Human rights, according to Merry (2006) promote equality, individual choices, individual autonomy and secularism. Gender violence which includes violence against women is a violation against human rights and as Merry argues, it is deeply established from the cultural and religious beliefs. Very often, the communities that commit acts of aggression resist change. Women’s human rights are violated in a number of ways and many a times, the violation of women’s rights is mainly by the fact that they are female and are abused on the basis of their gender. Many people have argued that feminism has been re-shaped by the fact that the last decade has seen major changes in terms of labelling women’s rights as human rights (Walby, 2002). Historically, women as both victims and offenders have had many disadvantages in the eyes of the law and men have dominated in each aspect from politics to domestic settings. Theorists such as Copelon, (1994) and Roth (1994) have argued that in order to disclose the usefulness of human rights for women, public and private divide relating to violence against women has to be challenged.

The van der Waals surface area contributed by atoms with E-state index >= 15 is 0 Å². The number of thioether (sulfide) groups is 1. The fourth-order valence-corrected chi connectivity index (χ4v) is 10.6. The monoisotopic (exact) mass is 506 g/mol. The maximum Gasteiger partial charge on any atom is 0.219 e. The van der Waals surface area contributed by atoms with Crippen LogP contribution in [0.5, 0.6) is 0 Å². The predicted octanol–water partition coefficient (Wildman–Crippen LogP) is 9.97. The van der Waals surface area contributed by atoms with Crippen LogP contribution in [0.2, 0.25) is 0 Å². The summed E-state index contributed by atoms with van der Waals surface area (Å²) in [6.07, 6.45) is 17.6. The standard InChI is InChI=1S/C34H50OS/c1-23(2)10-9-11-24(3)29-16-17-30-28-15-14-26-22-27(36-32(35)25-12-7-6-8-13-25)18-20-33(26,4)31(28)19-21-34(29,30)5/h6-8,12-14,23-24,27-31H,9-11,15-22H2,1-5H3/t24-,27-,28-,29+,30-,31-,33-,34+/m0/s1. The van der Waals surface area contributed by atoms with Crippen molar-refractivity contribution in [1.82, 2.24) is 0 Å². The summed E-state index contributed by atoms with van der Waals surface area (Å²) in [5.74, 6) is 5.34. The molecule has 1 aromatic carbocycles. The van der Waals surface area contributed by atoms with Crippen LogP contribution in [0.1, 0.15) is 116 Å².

Comparing feminist with human rights perspective, it is clear that in reference to the terms of the Universal Declaration of Human Rights; International Covenant on Civil and Political Rights; International Covenant on Economic, Social and Cultural Rights; Convention Against Torture and Other Cruel, Inhuman or Degrading Treatment or Punishment; and the Convention on the Elimination of All Forms of Discrimination against Women, women enjoy the same rights, freedoms and autonomy as men. Feminism has been known for contending for gender equality and bringing to an end the gender based discriminations against women. Most feminists do not agree to the fact that men are equally oppressed as women and they insist that equality between sexes would make the society a better place. While feminism’s agenda is to campaign against gender inequalities and strive for equal rights for women, human rights’ motives provide the general basic fundamental rights which each human being is entitled to. Feminists agree with the fact that human rights provides rights for all human beings and addresses their needs but they claim that human rights does not include cultural diversity and gender perspectives thus limiting its interests. Various feminists argue that some of the women’s rights have been neglected and have proposed that all women rights be included in the human rights protection system considering that the main difference between men and women is the biological otherwise they all have equal rights.